‘Spartan’ grows well with scaffolding off of a few central leaders. Prune to shape and for health as needed. This cultivar grows best in areas with 800-1000 chill hours every winter. Plant it with ‘Sierra Beauty’ or ‘Rome Beauty’ for the best cross-pollination results.

‘Tropical Beauty’

Close-up of 'Tropical Beauty' apple tree with ripe fruits. Its foliage showcases glossy, dark green leaves that offer a lush backdrop to the abundance of vibrant, medium-sized fruits. The apples of the 'Tropical Beauty' variety are known for their stunning crimson skin.Treasure early-ripening apples perfect for warm climates and versatile uses.

With one of the lowest chill hour requirements of any apple, ‘Tropical Beauty’ is a treasure for gardeners in warm, tropical zones. It grows apples with bright red skin and creamy white flesh that are ripe early in the season. They taste far more delicious than most other early warm-zone varieties and function perfectly as fresh-eating or cooking apples. 

This semi-dwarf variety grows its best in warm summer areas with mild winters. Only 100 chill hours are necessary for successful flower and fruit formation. Plant your ‘Tropical Beauty’ alongside ‘Adina,’ another tropical apple type, for successful cross-pollination. 


Close-up of ripe 'Wealthy' apples on a branch in the garden. The apples are large, round in shape, and are distinguished by their bright red skin, with green undertones, and their crisp, tender flesh.Experience abundant tart apples perfect for baking and cooking delights.

‘Wealthy’ leaves you with a wealth of apples! This tree is a cold-hardy favorite and its apples are often used in baking and cooking. The fruit is distinctly greenish yellow with a red glossy layer on top. Inside, the flesh has pink veins and tastes pleasantly tart and tangy.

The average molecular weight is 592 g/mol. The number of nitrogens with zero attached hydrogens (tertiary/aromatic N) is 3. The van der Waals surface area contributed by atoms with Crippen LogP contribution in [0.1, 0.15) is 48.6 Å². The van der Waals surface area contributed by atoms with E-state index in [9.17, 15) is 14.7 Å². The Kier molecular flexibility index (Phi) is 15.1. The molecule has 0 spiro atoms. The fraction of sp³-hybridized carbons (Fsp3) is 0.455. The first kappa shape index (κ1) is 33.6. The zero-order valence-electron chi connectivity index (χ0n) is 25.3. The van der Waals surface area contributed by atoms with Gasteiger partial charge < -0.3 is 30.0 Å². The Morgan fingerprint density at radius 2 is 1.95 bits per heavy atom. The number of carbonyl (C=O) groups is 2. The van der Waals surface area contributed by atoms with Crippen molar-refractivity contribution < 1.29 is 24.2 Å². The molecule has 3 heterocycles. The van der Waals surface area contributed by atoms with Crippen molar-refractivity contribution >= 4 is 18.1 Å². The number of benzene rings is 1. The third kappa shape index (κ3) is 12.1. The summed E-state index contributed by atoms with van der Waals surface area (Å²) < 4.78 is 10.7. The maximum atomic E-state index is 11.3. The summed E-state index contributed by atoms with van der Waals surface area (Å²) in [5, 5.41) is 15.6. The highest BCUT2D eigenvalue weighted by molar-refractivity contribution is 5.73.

This tree’s habit finds it growing up and out, with branches that droop down at their tips. It is a gorgeous mature tree, although it is prone to break with heavy storms. Keep it pruned small and strong for less breakage.

‘Wealthy’ does best in cooler climates from zones 3 through 8. Plant it alongside ‘Esopus Spitzenberg’ for a supreme combo. The two pair nicely, and they help each other form fruit with their cross-pollination habits. This type needs at least 1000 winter chill hours with temperatures below 45°F (7°C).

‘William’s Pride’

Close-up of a pile of harvested ripe 'William's Pride' apples. These apples are large, round in shape, with striking deep red skin with occasional yellow-green patches.Delight in early, tangy-sweet apples resistant to fireblight.

A fireblight-resistant variety, ‘William’s Pride’ wows home gardeners with delicious apples early in the growing season. The fruit is dark red and waxy with light yellow-green coloring underneath. It tastes tangy and sweet at the same time and makes for a superb early apple for fresh eating.

This tree matures to a standard apple tree size of over 16 feet tall. While its young, prune it to the modified central leader shape. Prune during late winter and cut off any dead wood at the same time

‘William’s Pride’ needs another pollinator close by, preferably a variety like ‘Golden Delicious.’ It requires at least 400 chill hours and grows well throughout garden zones 4 through 8. 

‘Winter Banana’

Close-up of three ripe 'Winter Banana' apple fruits on a wooden table covered with burlap and autumn dry leaves in bright orange, yellow and reddish hues. The 'Winter Banana' apple fruits are visually striking, characterized by their pale yellow to golden skin with a subtle pink blush and occasional russeting. They exhibit a smooth, glossy texture and a slightly flattened shape.Savor unique, banana-flavored apples perfect for fresh eating and charcuterie.

‘Winter Banana’ is a California favorite with a flavor unlike any other apple. As its name suggests, it has a mild hint of banana flavor, and the skin is banana-yellow with red coloration where the sun hits it. A late ripener, this apple tastes its best when sliced and eaten fresh. Use it on a charcuterie board to pair its deliciousness with other flavors.

This variety thrives in areas with warm summers and little chill hours in winter. Ensure it gets at least 400 chill hours, and give it some space to grow and ramble. Plant it next to ‘Sierra Beauty’ for optimal cross-pollination and fruit formation on both trees.

Final Thoughts

This may seem like a lot of apple types, but in reality, there are thousands of varieties and cultivars across the globe! Let this guide serve as a starting point. As you test your favorites, you’ll discover many things about these classic fruit trees.

I hope this list has got you thinking of which apples will grow best in your garden and taste delicious in your homemade recipes. Enjoy freshly picked apples for decades to come by planting one of these 30 apple varieties. I promise you’ll always be impressed with the deliciousness of a homegrown apple!